While I'll agree that there are plenty of places to go and things to do here in the US, the truth is I feel safer in a large European city than in just about any large American city. I believe the "risks" for Americans traveling anywhere outside the US are overstated.
100% True. I've traveled the world quite extensively and I've felt safer in Rome, Athens, Berlin, Istanbul and in Asian cities like Bangkok and Kuala Lumpur than Chicago, Miami and St Louis, for example.
On violent crime most European cities are much safer than most American cities, even now. However it appears much of the violent crime in American city is gang-on-gang, poor-on-poor. A tourist would have no reason to wander into the Projects.
In any bad neighbourhood your clothes and body language will stand out to the locals like a sore thumb.
There are exceptions: I could show you neighbourhoods of Glasgow you really should not go to. I think Russia is bad, also Ukraine and some other former Soviet bloc capitals? Athens is deteriorating frighteningly quickly-- that's what happens when a nation goes to the wall.
Now let's talk petty crime:
- your risk of being pickpocketed is high in many European cities-- London, Rome, Florence, Venice, Prague, Paris, Barcelona, Malaga, Seville-- to name a few.
London for example any coffee shop or Oxford and Regent Street (incredibly crowded) especially around Xmas is a real danger zone. Keep a careful eye on wallets and bags, anything that can be slipped open, never put them out of site or in a separate pocket say in a coat over your chair. The classic one is they lift only the cards, put the wallet back, hours before you realize you've been done. (this is all personal experience, including having the wallet lifted in front of my eyes from the person I was sharing a coffee with (and not noticing)). Another is to take your wallet off the table in the train, whilst you are fishing out your train ticket.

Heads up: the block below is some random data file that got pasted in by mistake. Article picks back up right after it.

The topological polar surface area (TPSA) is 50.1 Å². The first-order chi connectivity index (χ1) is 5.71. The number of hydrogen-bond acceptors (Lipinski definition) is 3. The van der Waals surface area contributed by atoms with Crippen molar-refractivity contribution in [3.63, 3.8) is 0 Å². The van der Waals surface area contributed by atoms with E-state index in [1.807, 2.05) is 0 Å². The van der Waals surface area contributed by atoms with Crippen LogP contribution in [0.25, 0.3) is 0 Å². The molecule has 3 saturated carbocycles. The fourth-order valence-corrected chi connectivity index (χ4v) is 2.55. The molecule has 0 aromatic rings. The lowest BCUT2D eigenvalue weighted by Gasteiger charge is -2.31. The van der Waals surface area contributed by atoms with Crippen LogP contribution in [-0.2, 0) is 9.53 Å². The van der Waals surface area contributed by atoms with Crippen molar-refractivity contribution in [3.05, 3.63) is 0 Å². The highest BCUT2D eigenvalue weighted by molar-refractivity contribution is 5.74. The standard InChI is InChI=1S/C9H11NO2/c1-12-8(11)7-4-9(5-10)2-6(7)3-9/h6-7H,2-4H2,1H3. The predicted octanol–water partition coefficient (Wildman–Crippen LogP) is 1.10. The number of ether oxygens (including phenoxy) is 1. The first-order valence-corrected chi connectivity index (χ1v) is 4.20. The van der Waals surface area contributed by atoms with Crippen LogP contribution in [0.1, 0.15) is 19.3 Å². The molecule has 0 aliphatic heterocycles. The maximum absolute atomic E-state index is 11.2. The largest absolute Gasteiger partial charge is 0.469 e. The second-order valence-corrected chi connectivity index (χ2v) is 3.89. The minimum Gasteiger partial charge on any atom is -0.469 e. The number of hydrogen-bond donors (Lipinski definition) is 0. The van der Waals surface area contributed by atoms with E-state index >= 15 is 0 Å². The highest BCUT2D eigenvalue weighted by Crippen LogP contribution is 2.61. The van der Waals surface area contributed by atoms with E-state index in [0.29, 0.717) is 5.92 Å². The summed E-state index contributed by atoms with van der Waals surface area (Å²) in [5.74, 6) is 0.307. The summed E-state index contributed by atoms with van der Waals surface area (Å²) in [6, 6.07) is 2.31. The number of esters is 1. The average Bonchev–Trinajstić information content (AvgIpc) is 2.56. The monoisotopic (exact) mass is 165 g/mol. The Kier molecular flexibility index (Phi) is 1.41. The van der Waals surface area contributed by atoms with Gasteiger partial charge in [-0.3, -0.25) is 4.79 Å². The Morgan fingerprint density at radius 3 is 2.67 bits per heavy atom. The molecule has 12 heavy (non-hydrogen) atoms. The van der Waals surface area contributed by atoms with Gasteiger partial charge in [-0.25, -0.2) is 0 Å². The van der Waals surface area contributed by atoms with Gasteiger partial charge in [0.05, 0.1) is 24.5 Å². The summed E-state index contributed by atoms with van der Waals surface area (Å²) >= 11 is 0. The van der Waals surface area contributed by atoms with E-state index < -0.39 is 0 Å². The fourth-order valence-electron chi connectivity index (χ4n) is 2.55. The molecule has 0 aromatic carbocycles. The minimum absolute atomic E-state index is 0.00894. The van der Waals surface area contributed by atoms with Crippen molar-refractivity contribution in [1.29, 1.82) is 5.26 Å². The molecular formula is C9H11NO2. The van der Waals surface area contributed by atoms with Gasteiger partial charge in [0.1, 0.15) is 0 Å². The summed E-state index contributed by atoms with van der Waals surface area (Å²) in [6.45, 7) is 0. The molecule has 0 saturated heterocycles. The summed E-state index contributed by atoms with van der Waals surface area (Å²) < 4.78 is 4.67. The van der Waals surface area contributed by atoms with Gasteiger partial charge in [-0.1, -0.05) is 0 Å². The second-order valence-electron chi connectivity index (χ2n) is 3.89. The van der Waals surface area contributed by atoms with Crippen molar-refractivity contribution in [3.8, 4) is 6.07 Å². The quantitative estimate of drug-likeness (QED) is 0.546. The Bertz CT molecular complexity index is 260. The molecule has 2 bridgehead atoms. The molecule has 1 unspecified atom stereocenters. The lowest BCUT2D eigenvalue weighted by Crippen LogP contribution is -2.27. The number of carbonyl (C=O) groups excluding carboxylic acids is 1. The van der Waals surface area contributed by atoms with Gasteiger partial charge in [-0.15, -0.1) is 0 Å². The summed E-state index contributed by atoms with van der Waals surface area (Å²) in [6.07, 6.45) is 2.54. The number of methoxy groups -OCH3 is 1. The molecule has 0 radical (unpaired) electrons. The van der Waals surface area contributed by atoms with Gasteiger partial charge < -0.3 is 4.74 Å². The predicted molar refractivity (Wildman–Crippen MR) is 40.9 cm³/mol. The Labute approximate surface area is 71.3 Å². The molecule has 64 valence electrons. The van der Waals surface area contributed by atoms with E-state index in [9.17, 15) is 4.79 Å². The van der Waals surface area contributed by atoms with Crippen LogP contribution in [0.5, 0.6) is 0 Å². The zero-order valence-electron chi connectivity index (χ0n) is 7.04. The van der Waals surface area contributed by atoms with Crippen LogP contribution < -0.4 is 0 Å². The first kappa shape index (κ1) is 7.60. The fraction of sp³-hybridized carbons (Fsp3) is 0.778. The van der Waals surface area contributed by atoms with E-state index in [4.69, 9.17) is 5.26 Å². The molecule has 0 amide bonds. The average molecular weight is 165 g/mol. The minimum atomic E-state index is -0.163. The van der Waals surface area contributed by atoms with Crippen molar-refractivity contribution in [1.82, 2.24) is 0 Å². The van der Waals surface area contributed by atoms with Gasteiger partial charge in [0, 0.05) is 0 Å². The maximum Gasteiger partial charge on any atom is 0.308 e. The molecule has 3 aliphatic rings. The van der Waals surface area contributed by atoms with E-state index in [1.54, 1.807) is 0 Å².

These people are really good-- they do it in front of your eyes, and you don't see it. Like magicians.
We also have a problem (Holborn and Bloomsbury, Islington ie very central) with bicyclists grabbing your mobile phone. Police advise you NOT to pull out your (smart) phone coming out of the Tube.
Crowd gatherings eg in Covent Garden around street performers, or around 'auction shops' on Oxford Street (they are usually running a scam, UK law allows someone to break into a closed shop, open up, and it can take weeks to evict them) where a crowd gathers.
I probably should let you google 'Clip Joint Soho' than explain-- but basically if the nice lady orders champagne for your table, then it will cost you £300, and they are quite capable of strong arming you to the nearest ATM.
Never pick up a cab on the street that is NOT a licensed black cab (if for hire, light on top is on)-- most are the traditional 'London Cab' make (there are also some 7 seater Mercedes). Being ripped off could be the least of your problems. Minicabs can be called from a hotel or restaurant, but cannot pick up on the street (Addison Lee
's drivers are frightening at times the way they drive, but generally the cabs are clean and the service good). Black cabs are expensive but very professional.
Paris theft from hotel rooms (and an insouicant attitude by hotel staff) seems very common.Use the safe. In hotel rooms, use the safe.
Rome I have been shortchanged, also additional items added to restaurant menu (Venice something similar-- it's much better when you are not in San Marco sestiere).
Barcelona did have a real problem with bag snatching off motorbikes.
Prague has had real problems with pick pockets and ripping tourists off in various ways.
Amsterdam is tricky. Generally I have not had a problem in Germany or Scandinavia.
Lisbon we were warned about snatches in the old town.
Basically any place that attracts tourists attracts pan-European troublemakers. Often in Southern Europe, they are not locals.
- car theft - again breaking into cars is a recurrent problem (stealing cars has declined sharply with the prevalence of new security systems ie immobilizers).